Criminal Possession of a Weapon - Fourth Degree
The term "weapon" is broadly defined in the New York Penal Law section 265.00. Criminal Possession of a Weapon in the Fourth Degree, Penal Law § 265.01, lists a multitude of different items that are illegal for a person to possess, including: firearms, electronic dart gun, electronic stun gun, gravity knife, switchblade knife, pilum ballistic knife, metal knuckle knife, cane sword, billy club, blackjack, bludgeon, plastic knuckles, metal knuckles, chukka stick, sand bag, sandclub, wrist-brace type sling shot or slungshot, shirken or "Kung Fu star." While criminal prosecution for the possession of a firearm is commonly known, the rest of these items sound as if they literally fell out of an action movie.
Although most people consider a firearm to mean a gun, there is actually a legal definition for this term with specific technical requirements. Under PL § 265.00 a firearm is defined as (1) any pistol or revolver (2) a shotgun having one or more barrels less than 18 inches in length, (3) a rifle having one or more barrels less than 16 inches in length, (4) any weapon made from a shotgun or rifle which has a length of less than 26 inches and (5) an assault weapon. The law then goes on to specify how the measurements of the barrel should be taken. Only if a gun falls within these barometers is it outlawed by the weapons possession statutes in New York.
Aside from firearms, criminal prosecution for the possession of a gravity knife is actually quite prevalent in New York. A gravity knife is a knife where with the flick of a wrist, a blade will spring out. Gravity knives are quite commonly used by electricians, contractors, plumbers and construction workers. Many individuals are unaware that these objects are illegal and can subject them to criminal prosecution. A contractor driving home from work can get pulled over for a traffic violation and if the police officer sees a gravity knife in the vehicle with the rest of his tools, he may find himself in a sticky situation. What started as a traffic ticket could end up as a weapons arrest with the possibility of jail time.
Criminal Possession of a Weapon in the Fourth Degree has a second list of weapons in which the possession of the weapon itself is not outright illegal, however when the weapon is intended to be used unlawfully against another, a crime has occurred. In other words, if a person intends to use an object to cause harm to another or to threaten harm, possession of that object becomes criminal. According to subsection two, if an individual possesses a dagger, dangerous knife, dirk, razor, stiletto, imitation pistol or any other dangerous or deadly instrument or weapon with the intent to use the same unlawfully against another, then they are in violation of PL §265.01 Criminal Possession of a Weapon in the Fourth Degree.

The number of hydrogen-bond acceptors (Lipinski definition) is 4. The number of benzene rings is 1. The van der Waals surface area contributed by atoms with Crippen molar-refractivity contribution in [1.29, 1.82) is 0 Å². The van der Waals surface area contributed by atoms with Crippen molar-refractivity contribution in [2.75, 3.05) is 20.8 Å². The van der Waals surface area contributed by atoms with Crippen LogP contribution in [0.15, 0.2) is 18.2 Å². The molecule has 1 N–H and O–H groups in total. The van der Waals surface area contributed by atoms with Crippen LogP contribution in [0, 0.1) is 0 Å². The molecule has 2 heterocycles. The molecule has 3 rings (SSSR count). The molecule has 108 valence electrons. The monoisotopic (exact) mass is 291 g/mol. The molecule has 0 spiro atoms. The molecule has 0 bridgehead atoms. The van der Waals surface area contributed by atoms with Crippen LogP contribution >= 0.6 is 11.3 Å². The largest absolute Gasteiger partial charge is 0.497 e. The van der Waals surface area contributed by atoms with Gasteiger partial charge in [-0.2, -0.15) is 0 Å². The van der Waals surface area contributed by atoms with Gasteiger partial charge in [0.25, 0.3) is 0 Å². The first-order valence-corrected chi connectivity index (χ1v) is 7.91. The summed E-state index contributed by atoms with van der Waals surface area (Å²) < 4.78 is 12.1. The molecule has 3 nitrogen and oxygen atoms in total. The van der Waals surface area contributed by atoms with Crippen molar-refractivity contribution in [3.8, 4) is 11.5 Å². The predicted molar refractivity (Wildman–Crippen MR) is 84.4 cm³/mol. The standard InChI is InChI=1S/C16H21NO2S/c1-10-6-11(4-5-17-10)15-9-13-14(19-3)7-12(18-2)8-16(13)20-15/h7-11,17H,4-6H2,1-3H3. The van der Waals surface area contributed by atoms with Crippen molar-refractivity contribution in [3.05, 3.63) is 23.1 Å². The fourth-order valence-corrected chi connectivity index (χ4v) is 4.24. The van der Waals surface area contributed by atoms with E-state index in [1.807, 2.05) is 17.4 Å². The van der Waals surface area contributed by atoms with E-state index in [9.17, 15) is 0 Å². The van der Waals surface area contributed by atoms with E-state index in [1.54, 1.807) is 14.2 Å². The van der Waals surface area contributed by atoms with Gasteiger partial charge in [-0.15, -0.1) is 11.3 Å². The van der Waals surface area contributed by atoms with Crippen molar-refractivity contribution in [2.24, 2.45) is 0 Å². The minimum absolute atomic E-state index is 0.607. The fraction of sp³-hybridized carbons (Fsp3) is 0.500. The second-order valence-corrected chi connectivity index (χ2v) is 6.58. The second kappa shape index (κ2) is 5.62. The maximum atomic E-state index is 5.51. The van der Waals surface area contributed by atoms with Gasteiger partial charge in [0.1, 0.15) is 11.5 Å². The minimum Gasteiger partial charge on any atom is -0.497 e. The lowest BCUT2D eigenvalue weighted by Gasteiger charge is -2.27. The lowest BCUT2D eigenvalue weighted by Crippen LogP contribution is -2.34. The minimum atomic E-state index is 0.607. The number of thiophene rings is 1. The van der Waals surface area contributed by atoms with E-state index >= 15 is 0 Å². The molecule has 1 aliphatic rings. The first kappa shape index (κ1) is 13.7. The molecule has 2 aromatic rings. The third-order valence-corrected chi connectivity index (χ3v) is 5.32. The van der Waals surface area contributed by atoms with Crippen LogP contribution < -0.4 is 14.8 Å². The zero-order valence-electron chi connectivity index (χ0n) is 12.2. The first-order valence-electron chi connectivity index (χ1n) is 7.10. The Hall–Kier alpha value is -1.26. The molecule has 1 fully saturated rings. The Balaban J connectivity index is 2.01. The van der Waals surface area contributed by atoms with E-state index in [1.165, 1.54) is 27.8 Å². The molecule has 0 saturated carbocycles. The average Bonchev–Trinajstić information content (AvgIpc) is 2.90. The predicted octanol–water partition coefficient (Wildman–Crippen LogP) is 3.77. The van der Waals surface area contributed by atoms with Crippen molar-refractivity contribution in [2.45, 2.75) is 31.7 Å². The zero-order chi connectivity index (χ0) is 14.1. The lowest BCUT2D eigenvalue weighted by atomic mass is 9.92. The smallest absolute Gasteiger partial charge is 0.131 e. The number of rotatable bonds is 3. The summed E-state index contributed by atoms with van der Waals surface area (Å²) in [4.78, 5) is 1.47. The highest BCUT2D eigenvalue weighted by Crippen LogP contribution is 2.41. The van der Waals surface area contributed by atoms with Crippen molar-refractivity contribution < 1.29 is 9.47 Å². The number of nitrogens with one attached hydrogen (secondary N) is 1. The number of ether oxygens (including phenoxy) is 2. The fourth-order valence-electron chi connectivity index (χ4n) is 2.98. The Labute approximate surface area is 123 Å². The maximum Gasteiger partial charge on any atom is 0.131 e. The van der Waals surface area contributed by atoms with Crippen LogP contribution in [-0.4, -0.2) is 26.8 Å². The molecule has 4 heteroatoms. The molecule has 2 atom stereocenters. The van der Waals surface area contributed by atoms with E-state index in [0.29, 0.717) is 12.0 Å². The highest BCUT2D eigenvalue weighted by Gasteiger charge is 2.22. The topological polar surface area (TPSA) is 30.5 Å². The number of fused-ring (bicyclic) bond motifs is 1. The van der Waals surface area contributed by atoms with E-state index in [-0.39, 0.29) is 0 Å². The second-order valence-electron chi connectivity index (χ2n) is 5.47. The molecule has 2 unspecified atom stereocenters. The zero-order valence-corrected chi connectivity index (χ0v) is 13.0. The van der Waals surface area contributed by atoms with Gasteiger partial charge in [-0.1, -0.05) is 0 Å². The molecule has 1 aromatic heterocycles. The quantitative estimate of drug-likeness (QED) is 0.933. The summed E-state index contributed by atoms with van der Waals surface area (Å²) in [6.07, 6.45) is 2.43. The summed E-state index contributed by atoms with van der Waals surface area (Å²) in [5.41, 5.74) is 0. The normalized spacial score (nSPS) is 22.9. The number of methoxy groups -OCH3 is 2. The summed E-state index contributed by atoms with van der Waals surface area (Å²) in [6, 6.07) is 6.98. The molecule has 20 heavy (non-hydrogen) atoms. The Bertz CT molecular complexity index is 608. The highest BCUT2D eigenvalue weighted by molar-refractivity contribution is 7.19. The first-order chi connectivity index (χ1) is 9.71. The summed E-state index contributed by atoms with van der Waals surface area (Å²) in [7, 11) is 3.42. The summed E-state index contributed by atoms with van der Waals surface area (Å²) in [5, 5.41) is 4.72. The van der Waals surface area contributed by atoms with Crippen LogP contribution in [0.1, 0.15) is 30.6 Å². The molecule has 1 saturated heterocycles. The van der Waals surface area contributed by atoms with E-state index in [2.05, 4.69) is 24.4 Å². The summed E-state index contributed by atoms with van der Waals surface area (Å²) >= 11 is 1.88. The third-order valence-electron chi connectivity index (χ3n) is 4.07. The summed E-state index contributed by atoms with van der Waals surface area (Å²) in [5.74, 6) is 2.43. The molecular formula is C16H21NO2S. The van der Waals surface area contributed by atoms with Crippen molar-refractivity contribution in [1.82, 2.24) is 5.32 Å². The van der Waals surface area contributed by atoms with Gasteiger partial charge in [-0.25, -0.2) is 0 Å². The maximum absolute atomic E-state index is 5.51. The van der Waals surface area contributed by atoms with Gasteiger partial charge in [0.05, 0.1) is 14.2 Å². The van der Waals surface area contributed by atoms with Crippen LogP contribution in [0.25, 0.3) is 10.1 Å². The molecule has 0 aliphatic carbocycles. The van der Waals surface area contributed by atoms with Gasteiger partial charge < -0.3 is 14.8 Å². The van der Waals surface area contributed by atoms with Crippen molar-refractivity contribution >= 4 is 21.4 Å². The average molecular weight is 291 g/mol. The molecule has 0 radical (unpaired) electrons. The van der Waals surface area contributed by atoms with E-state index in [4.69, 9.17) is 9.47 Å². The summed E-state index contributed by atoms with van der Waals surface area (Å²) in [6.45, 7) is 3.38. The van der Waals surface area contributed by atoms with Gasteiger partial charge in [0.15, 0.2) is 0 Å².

The penal law defines a deadly weapon as any loaded weapon from which a shot, capable of producing death or serious physical injury may be fired, a switch blade knife, gravity knife, pilum ballistic knife, metal knuckle knife, dagger, billy, blackjack, plastic knuckles or metal knuckles. A dangerous instrument is defined as any instrument or object, including a vehicle, which under the circumstances in which it is used, attempted to be used, or threatened to be used is capable of causing death of serious physical injury. The dangerous instrument category is a catch-all for any object that can be used as a weapon but is not specified in the deadly weapon category. Depending on its use, a dangerous instrument can include mundane everyday objects such as pens, coffee mugs or a laundry iron.
Criminal Possession of a Weapon in the Fourth Degree, is an A misdemeanor punishable by up to one year in jail. Because this statute is so broad in the types of weapons it criminalizes, the charge is often added on in cases where more serious weapons possession felonies are charged. It is also commonly charged together with PL § 120.05(2), Assault in the Second Degree, where one element of that crime is to cause injury to another by means of a deadly weapon or dangerous instrument. Because New York law is very detailed and specific about the types of weapons one can possess and for what purpose, it is important to hire an attorney who is familiar with all the nuances of the law as well as the defenses. The weapons possession attorneys at the Law Offices of Jeffrey Lichtman know these laws inside and out and have had positive results fighting these cases - including getting cases dismissed pretrial. If you or someone you know has been arrested for a weapons possession charge, give us a call at (212) 581-1001.